In 1864, the Southern preacher Jesse Babcock Ferguson joined the brothers as their master of ceremonies. A fiery speaker, Ferguson believed in what he called the "supramundane" and was impressed by the Davenports' powers. Additionally, his Union sympathies forced him to take his family out of their home in Nashville and head north. The Davenports and the Fergusons traveled for about four months in Canada and New England, before sailing for England in company with another medium named William Fay.
In Liverpool in February 1865, the Davenports objected to the cruel way they were bound and refused to perform. A hostile crowd rioted, storming the stage and breaking the cabinet. Similar violence followed them in performances at Huddersfield and Leeds, causing the Davenports to cancel any more performances in England. Ferguson left the Davenports before they went to France, saying his ignorance of foreign languages made him a liability. He always maintained that after years of intimate travel with the Davenports, he knew of no instance when their phenomena were not genuinely paranormal.
The French authorities delayed giving the Davenports a permit to perform, fearing a repeat of the riots they had suffered in England. But the brothers prevailed, eventually appearing before Emperor Napoleon III and Empress Eugenie. From France, the Davenports returned to London, then Ireland, Germany, Belgium and Russia, where they mystified the Imperial Court of Czar Alexander II. After Russia, the Davenports traveled to Poland and Sweden -- in all, a four year tour of Europe.
In 1876 the brothers left for Australia, but William died suddenly in Sydney in July 1877. Ira commissioned a memorial carved with the accoutrements of their performances -- ropes, musical instruments and the cabinet -- but cemetery officials refused to erect the Spiritualist monument on hallowed ground. Ira placed it outside the cemetery walls. Lost without his brother, Ira quit performing and retired to New York.
In his book A Magician Among the Spirits, Houdini recounts meeting Ira Davenport. He began corresponding with the old showman in 1909 and finally met him at his home in Maysville, New York in 1910, after a long European tour. While in Australia, Houdini visited William's grave and, finding it neglected, had it put in order. He also met Fay, who regaled Houdini with his adventures traveling with the Davenports.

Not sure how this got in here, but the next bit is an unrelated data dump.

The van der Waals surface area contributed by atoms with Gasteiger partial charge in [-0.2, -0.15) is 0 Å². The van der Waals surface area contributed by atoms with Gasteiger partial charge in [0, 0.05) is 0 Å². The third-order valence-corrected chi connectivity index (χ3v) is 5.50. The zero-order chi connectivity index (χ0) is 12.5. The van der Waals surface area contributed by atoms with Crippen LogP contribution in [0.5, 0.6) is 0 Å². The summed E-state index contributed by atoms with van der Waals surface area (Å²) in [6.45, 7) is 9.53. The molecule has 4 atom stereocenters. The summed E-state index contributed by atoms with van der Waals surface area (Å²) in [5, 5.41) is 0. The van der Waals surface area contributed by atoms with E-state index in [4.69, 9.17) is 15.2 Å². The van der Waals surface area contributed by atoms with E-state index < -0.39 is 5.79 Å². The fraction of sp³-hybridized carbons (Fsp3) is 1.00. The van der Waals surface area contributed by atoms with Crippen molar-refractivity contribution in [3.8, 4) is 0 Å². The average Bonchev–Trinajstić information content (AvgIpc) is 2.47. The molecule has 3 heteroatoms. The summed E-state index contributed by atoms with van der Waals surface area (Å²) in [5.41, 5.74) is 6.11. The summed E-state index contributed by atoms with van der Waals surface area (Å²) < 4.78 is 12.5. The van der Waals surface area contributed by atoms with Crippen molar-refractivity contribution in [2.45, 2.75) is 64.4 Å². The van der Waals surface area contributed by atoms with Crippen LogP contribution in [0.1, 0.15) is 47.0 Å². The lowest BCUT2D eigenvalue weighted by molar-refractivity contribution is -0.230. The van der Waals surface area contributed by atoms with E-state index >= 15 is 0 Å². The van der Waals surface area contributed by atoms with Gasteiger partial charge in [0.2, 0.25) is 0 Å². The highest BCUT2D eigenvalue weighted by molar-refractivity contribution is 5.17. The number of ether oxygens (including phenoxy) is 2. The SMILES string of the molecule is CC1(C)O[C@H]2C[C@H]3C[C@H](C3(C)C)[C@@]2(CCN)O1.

Ira was apparently touched by Houdini's tenderness regarding William's gravesite, and he returned the favor by explaining many of the brothers' escape illusions. The best was the Davenport tie, or the means by which the brothers could so rapidly escape their bonds and just as easily return before the cabinet was opened. The brothers guarded the particulars of this trick so closely that Houdini claimed even the Davenport children did not know how it worked.
When the brothers were seated opposite one another in the cabinet, the rope was wound around the legs, near the knees, then at the ankles. A shorter piece was tied to each pair of wrists with the knots next to the pulse. Once the brothers were enclosed in the cabinet, one brother would extend his feet while the other drew his in, providing enough slack to one, then the other, to free himself. The wrist ropes were knotted in such a way that one hand could twist in the opposite direction and open enough loop to instantly free the left hand. Upon replacing the hand, the hand twisted the rope and appeared to be securely tied. Magician Harry Kellar used the same wrist trick.
Ira died in 1911. Following his death, Houdini maintained that Davenport had confessed the brothers were expert conjurers, not Spiritualist -- against the signed statements of many distinguished believers and scientists.
(Encyclopedia of Ghosts & Spirits by Rosemary Ellen Guiley)